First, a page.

My story of UX is like Zander’s – except I started in the world of fine arts. I’ve always pursued creative endeavors (both in the coding world and visual arts) but I never truly found something that melded these two worlds together in a way that satisfied me.
In college, I was in the school of Art & Design, but attempted to dual major in Computer Science since I had been dabbling in HTML, CSS, and Visual Basic in High School. Needless to say – it didn’t stick. Programming languages at its core was too far removed from my visual arts side – so I quickly moved on to Front-End Web design within my program.
Well, even then, it felt one step removed. But sure enough I was surrounded by other students pursuing Interaction Design – at the time, it was my first insight into the larger world of UX Design, and I was completely taken!
I could utilize my basic knowledge of backend and front-end coding, yet, not have to write any code at all… wow, amazing 🙂
Combining the worlds of technology, design, and most importantly, the human element – well, I’ve been doing it ever since.
I’m proud of my artistic background, and the winding road it took me to get to UX Design – and I believe no matter where you come from, you have something to offer to the field.
Now that you know a bit about us and why we’re here writing this, let’s get started on the reason you came here: what is UX design?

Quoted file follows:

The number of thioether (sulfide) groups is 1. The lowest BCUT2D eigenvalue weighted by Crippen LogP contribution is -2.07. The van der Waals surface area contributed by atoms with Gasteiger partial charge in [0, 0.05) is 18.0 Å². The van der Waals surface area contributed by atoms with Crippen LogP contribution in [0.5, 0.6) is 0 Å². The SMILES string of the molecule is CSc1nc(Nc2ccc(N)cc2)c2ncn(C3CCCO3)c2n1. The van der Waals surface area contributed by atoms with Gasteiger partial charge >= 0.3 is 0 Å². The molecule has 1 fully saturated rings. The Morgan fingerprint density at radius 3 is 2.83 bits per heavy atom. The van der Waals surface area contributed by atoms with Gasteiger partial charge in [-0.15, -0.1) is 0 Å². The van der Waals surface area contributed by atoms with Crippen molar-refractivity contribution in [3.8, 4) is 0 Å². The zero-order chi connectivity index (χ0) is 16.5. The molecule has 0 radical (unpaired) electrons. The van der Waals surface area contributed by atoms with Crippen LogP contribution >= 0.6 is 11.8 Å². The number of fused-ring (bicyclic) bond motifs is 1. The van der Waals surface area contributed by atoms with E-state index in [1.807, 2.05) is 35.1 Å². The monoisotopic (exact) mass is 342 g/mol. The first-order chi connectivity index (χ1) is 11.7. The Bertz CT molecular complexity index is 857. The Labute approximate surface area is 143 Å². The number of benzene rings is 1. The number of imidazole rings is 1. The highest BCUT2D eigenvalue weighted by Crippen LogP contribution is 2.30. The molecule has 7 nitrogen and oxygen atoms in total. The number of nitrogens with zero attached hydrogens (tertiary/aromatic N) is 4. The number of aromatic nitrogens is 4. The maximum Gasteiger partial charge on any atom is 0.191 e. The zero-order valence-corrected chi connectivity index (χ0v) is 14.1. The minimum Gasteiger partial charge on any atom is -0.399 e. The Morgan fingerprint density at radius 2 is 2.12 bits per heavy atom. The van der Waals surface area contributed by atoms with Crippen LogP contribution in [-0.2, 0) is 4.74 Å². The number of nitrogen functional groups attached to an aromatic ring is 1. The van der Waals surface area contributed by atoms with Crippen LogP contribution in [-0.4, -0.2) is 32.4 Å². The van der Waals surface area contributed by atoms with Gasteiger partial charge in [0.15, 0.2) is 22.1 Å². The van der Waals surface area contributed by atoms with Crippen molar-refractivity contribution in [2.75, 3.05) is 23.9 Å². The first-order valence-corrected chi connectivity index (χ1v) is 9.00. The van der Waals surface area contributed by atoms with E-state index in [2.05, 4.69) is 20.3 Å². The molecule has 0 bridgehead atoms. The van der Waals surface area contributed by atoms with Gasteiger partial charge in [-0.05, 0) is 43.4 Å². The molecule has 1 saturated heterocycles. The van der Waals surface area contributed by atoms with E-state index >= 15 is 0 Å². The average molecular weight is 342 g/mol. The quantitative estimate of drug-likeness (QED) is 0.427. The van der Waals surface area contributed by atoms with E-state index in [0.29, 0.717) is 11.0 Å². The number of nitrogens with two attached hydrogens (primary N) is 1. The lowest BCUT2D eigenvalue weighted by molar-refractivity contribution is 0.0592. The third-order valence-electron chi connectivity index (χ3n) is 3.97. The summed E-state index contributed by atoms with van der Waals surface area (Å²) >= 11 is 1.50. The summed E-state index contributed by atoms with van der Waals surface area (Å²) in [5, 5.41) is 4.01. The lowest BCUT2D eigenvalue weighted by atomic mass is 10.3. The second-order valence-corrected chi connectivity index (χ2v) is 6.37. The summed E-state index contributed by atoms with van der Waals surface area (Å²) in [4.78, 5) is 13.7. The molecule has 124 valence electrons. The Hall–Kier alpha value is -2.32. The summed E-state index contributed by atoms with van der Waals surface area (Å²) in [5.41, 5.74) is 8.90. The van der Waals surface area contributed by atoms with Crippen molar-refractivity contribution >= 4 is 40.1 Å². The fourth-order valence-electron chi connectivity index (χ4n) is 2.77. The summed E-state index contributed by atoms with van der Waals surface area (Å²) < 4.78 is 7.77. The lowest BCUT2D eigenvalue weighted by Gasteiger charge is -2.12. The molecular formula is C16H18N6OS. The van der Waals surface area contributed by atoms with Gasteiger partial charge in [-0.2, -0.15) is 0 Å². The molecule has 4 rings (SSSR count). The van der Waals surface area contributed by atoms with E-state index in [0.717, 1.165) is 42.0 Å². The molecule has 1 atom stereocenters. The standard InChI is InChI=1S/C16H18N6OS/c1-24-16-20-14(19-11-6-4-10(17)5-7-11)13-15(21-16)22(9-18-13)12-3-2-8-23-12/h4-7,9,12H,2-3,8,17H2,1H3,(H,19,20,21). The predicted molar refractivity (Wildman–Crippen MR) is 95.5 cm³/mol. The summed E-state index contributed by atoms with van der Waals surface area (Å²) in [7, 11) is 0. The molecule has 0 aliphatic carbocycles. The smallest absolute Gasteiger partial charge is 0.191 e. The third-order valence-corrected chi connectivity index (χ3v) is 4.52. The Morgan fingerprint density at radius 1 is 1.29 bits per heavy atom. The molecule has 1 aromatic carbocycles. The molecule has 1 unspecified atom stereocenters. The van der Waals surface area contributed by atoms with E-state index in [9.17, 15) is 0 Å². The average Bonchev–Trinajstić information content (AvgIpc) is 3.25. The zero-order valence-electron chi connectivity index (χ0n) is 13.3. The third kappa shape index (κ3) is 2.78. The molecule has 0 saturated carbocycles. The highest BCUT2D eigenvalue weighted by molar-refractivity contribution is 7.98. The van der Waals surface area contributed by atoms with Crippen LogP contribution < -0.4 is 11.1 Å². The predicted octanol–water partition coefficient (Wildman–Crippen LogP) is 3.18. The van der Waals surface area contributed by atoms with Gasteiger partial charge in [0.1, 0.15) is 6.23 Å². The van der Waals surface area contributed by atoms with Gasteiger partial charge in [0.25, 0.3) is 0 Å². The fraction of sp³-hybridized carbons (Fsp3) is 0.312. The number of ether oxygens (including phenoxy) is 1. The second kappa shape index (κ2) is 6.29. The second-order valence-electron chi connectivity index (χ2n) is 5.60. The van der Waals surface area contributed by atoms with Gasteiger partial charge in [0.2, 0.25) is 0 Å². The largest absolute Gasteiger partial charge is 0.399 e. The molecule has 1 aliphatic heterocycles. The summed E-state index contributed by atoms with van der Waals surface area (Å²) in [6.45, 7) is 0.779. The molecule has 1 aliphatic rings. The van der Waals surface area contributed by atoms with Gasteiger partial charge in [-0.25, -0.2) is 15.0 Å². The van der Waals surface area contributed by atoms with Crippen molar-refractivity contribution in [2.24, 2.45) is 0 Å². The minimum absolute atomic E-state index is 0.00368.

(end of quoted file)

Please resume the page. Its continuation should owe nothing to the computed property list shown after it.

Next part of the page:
1. What Is UX Design?
UX Design Definition
UX design (or user experience design) is the process of improving the experience users have with a product.
This includes the usability, accessibility, desirability, and value that the product provides.
UX Design Goals
Now that we’ve defined what is UX design, let’s talk about some common UX goals.
UX design is focused on creating value for a specified group of users.
Broadly speaking, you will find the term “UX designer” associated with designing digital products. However, the concept is not limited to digital products.
The kind of value UX design looks to provide ranges from how comfortable a chair feels to how easy it is to navigate a website.
Some example questions you might ask when it comes to improving your product’s experience are:
- Is my product meeting my users’ needs?
- Do users find my product intuitive?
- Can potential users easily access my product?
- Is my product able to meet a handicap user’s needs?
- Are my competitors’ products meeting my targeted users’ needs better than my own?